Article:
, Volume 59, Issue 4-5, pp 551-556

Biostimulation and bioaugmentation for on-site treatment of weathered diesel fuel in Arctic soil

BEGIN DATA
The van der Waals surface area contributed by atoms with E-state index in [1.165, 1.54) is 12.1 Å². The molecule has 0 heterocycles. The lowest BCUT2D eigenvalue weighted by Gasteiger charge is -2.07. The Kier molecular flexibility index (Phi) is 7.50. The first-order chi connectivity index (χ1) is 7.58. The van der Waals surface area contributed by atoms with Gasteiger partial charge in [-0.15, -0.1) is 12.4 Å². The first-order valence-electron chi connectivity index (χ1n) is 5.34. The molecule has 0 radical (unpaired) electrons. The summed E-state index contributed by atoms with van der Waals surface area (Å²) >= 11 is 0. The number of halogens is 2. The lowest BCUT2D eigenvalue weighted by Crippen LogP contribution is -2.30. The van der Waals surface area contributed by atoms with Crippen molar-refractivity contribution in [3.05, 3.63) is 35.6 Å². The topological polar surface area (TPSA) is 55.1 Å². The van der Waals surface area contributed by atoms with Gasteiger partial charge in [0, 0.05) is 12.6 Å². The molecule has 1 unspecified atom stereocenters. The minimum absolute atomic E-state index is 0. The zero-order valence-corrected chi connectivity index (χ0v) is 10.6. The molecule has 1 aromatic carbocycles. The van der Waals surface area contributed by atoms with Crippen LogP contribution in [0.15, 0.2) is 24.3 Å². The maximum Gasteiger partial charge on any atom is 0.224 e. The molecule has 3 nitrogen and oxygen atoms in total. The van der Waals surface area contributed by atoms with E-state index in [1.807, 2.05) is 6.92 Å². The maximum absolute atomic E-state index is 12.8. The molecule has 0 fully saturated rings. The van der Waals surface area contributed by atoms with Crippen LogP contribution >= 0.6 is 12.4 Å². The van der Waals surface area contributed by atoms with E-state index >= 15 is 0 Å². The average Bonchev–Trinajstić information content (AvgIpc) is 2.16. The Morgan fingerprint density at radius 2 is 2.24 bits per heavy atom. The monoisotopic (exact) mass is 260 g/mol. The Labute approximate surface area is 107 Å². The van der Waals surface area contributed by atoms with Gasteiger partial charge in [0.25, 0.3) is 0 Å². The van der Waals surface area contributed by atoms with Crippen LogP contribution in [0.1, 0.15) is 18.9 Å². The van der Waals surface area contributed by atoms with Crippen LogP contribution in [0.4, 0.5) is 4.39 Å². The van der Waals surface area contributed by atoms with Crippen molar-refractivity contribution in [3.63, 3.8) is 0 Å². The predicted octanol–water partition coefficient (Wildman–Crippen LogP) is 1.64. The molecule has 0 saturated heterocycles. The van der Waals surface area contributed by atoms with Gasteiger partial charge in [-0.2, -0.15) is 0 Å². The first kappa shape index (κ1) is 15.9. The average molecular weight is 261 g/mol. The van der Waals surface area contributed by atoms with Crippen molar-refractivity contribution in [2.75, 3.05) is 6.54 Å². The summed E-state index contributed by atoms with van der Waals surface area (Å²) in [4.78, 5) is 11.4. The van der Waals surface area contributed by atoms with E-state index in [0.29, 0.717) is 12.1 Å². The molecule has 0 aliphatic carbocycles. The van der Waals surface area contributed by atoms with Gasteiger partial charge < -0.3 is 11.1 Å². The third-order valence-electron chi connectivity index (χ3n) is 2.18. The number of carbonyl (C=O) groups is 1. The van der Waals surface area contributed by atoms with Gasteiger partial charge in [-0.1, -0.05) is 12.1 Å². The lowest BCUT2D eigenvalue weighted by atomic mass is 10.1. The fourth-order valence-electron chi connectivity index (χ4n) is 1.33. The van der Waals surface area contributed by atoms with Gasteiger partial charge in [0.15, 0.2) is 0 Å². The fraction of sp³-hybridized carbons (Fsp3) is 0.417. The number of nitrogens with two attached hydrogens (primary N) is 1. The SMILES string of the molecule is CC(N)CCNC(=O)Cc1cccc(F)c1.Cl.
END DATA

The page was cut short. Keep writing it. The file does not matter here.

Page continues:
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Bioremediation of weathered diesel fuel in Arctic soil at low temperature was studied both on-site in small-scale biopiles and in laboratory microcosms. The field study site was on Ellesmere Island (82°30'N, 62°20'W). Biostimulation was by fertilization with phosphorous and nitrogen. Bioaugmentation was with an enrichment culture originating from the field site. In biopiles, total petroleum hydrocarbons (TPH) were reduced from 2.9 to 0.5 mg/g of dry soil over a period of 65 days. In microcosms at 7 °C, TPH were reduced from 2.4 to 0.5 mg/g of dry soil over a period of 90 days. Inoculation had no effect on hydrocarbon removal in biopiles or in microcosms. Maximum TPH removal rates in the biopiles were approximately 90 µg of TPH g–1 of soil day–1, occurring during the first 14 days when ambient temperature ranged from 0 to 10 °C. The fate of three phylotypes present in the inoculum was monitored using most-probable-number PCR, targeting 16S rRNA genes. Populations of all three phylotypes increased more than 100-fold during incubation of both uninoculated and inoculated biopiles. The inoculum increased the initial populations of the phylotypes but did not significantly affect their final populations. Thus, biostimulation on site enriched populations that were also selected in laboratory enrichment cultures.

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